And that optical expertise reached in October of 2015 heights truly unthinkable only five years before, thanks to the Leica SL lenses designed by Dietmar Stuible (a young and exceedingly talented German optical designer with great future) and Sigrun Kammans (one of the best lens engineers in the history of Leica) under the global supervision of Peter Karbe (Head of Optics Development at Leica Camera A.G and the best optical designer in the world), in full symbiosis with the Leica SL camera industrial design made by Simon Jennemann, the electronic development by Heiko Schnaubelt and the insight of Steffan Skopp  (Product Manager of Leica SL System).

Right off the bat, all of them had the discernment to wholly trust on the huge future possibilities of the new large size bayonet mount of the APS-C format Leica T Typ 701 compact mirrorless camera (whose product manager was Maike Harberts), a model oozing remarkable beauty of lines and elegance, impressive build quality and winner of the most important international design awards, but whose most significant aim was to serve with its king size mount diameter and its very short flange distance of 20 mm as a technological platform previous to the presentation a year later, in October 2015, of the Leica SL mirrorless EVF 24 x 36 mm format camera, whose lenses started a new era in the History of Photography, endorsed in late September of 2018 by Nikon with its Nikon Z7 mirrorless EVF full frame and by Canon with its Canon EOS R mirrorless EVF full frame.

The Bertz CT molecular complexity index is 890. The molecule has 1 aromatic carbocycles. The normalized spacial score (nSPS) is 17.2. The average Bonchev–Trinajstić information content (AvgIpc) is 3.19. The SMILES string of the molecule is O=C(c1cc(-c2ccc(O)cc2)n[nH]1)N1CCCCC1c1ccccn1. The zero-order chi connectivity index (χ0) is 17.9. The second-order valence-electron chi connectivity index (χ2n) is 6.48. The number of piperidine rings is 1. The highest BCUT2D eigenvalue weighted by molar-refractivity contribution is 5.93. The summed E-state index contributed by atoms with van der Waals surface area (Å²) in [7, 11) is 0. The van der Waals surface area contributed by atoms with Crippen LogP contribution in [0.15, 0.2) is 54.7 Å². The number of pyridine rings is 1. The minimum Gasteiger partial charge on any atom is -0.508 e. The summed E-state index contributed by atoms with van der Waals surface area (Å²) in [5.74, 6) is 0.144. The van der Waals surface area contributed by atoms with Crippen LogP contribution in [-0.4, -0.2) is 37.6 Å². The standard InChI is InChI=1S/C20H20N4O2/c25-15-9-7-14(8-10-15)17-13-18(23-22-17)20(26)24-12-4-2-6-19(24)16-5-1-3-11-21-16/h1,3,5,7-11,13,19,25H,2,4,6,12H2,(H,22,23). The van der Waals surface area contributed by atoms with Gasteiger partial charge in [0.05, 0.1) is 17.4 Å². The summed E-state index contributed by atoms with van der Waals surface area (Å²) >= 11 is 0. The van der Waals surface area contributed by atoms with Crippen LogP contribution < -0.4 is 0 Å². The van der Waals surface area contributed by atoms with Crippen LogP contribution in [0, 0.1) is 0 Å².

Panasonic and Sigma have recognized the outstanding relevance of the Leica SL System and particularly its highly versatile and efficient very big mount and exceedingly short flange distance of only 20 mm.

Panasonic joins the standard 24 x 36 mm digital format and announces that it will launch into market a mirrorles full frame EVF camera.

On its turn, the fact that Sigma also adheres to this alliance is something truly meaningful and pivotal, because highly probably it is going to do a strenuous effort to design and manufacture lenses beating in image quality even the cream of the crop of its Art line, offering excellent results at a very interesting price, something that will substantially boost the 24 x 36 mm L-Mount System.

Additionally, it seems clear that Panasonic will also try to design and manufacture lenses for the 24 x 36 mm format L-System delivering great image quality and featuring a not very hefty price tag.

                                                                                                                          © Leica Camera A.G